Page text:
USS General G. O. Squier (AP-130)

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USS General G.O. Squier (AP-130).jpg
History
United States
Namesake: George Owen Squier
Builder:
Laid down: date unknown
Launched: 11 November 1942
Acquired: 30 August 1943
Commissioned: 2 October 1943
Decommissioned: 10 July 1946
Renamed: SS Pennmar, 27 May 1965
Fate: scrapped (date unknown)[1]
General characteristics
Class and type: General G. O. Squier-class transport ship
Displacement: 9,950 tons (light), 17,250 tons (full)
Length: 522 ft 10 in (159.36 m)
Beam: 71 ft 6 in (21.79 m)
Draft: 24 ft (7.32 m)
Propulsion: single-screw steam turbine with 9,900 shp (7,400 kW)
Speed: 17 knots (31 km/h)
Capacity: 3,823 troops
Complement: 356 (officers and enlisted)
Armament:

USS General G. O. Squier (AP-130) was the lead ship of her class of transport ship for the U.S. Navy in World War II. Decommissioned in 1946, she was sold privately in 1965 and renamed SS Pennmar, and was eventually scrapped.

Operational history[edit]

General G. O. Squier was launched 11 November 1942 under Maritime Commission contract (MC Hull #1) by the Kaiser Co., Inc. in Richmond, California; sponsored by Miss Mary Ann Somervell; acquired 30 August 1943 and commissioned 2 October, Captain A. E. Uehlinger in Command.

General G. O. Squier made three round-trip, troop-carrying voyages out of San Francisco from 29 October 1943 to 30 March 1944 to Nouméa; Pearl Harbor, Guadalcanal, Wallis Island, Samoa, Nouméa, and Honolulu, respectively. Underway again from San Francisco 7 April she brought troops to Nouméa and Milne Bay before heading for Norfolk, where she arrived 2 June, on 1 July the ship departed with 3,300 troops for Italy, and debarked them at Naples. Following a voyage thence to Oran and back, General G. O. Squier joined Task Force 87 off Naples 13 August in preparation for Operation Dragoon, the amphibious invasion of Southern France.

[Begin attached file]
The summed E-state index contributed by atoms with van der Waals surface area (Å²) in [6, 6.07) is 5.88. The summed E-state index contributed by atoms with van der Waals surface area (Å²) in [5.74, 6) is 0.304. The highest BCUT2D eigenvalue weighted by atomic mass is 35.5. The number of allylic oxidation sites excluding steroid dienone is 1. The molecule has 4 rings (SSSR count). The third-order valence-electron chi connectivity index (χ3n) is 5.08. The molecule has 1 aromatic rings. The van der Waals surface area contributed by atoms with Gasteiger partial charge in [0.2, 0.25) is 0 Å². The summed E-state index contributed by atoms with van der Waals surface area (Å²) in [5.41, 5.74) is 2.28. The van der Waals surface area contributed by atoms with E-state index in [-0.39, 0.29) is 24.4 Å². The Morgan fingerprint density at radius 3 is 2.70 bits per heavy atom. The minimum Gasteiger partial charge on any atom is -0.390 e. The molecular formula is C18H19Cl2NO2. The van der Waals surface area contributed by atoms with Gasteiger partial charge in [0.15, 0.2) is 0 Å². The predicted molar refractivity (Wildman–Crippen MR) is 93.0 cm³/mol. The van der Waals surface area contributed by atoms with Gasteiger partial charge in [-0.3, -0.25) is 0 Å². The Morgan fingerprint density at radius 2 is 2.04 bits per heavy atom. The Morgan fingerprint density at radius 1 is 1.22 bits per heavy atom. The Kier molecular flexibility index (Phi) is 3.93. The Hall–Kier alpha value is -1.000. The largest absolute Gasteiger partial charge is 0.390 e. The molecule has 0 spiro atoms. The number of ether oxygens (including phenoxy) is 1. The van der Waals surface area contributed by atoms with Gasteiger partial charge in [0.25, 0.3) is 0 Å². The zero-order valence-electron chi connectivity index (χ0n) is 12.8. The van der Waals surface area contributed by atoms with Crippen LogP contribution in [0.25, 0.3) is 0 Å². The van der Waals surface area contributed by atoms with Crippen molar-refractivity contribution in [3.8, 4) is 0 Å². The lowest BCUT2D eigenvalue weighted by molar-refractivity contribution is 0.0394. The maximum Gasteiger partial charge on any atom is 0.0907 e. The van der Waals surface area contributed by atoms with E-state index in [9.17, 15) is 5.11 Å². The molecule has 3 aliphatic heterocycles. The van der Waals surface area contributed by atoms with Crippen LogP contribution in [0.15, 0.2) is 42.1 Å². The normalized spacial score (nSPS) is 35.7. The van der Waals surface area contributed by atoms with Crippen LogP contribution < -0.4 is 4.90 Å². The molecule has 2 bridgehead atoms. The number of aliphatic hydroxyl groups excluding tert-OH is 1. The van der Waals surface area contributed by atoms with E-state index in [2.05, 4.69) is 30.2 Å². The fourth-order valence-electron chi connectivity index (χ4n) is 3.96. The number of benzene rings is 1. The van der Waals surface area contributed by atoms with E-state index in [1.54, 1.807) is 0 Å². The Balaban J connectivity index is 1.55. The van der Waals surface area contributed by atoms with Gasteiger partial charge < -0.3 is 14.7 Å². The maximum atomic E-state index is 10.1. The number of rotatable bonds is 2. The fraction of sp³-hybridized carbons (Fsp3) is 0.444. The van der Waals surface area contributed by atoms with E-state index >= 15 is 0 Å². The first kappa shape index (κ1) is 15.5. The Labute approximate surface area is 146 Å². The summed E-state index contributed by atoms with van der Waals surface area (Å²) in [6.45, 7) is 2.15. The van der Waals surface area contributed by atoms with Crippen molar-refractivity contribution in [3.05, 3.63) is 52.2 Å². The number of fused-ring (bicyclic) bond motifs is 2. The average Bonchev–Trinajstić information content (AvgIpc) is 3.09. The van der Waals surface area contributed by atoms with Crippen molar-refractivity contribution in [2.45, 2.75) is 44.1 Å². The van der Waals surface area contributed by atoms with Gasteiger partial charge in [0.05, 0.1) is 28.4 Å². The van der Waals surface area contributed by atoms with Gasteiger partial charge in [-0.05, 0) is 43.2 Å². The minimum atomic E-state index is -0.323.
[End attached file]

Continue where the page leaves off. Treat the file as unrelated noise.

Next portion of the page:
Arriving off Cap Camarat 15 August, she debarked her troops into waiting LCI's which put them ashore to become another deadly prong thrust deeply into Hitler’s "Heartland." The next day she headed for Oran to bring nearly 3,000 troops back to the Cap Camarat beachhead on 30 August. General G. O. Squier returned to New York 26 September with casualties and prisoners of war embarked at Naples.

From 14 October 1944 to 14 September 1945, she made 10 transatlantic, troop-carrying and rotation voyages: 7 from New York, 2 from Norfolk, and 1 from Boston, to ports in the United Kingdom (Plymouth, Southampton, and Avonmouth) and France (Le Havre and Marseilles). Between 20 September 1945 and 18 June 1946, six other round-trip, "Magic-Carpet" voyages out of New York at war's end brought home veterans from the Far East (Karachi, Calcutta, and Colombo) and Europe (Le Havre, Leghorn, and Bremerhaven). General G. O. Squier reached Norfolk 22 June and decommissioned 10 July 1946.

She was returned to the WSA on 18 July 1946 and entered the National Defense Reserve Fleet at James River in Virginia. She was sold to the Bethlehem Steel Corp. 7 April 1964, converted to a general cargo ship for Bethlehem's subsidiary Calmar Line, and renamed Pennmar, USCG ON 295108, IMO 6413730, on 27 May 1965. The ship was sold and renamed Penn in 1976, renamed Penny in 1978, and scrapped in 1984.[1][2]

General G. O. Squier was awarded one battle star for World War II service.

References[edit]

  1. ^ a b c Priolo, Gary P. (18 March 2005). "AP-130 General G. O. Squier". NavSource Online. NavSource Naval History. Retrieved 2007-11-05. 
  2. ^ Williams, 2013, pp. 131-132

Sources[edit]

External links[edit]

  • Photo gallery of General G. O. Squier at NavSource Naval History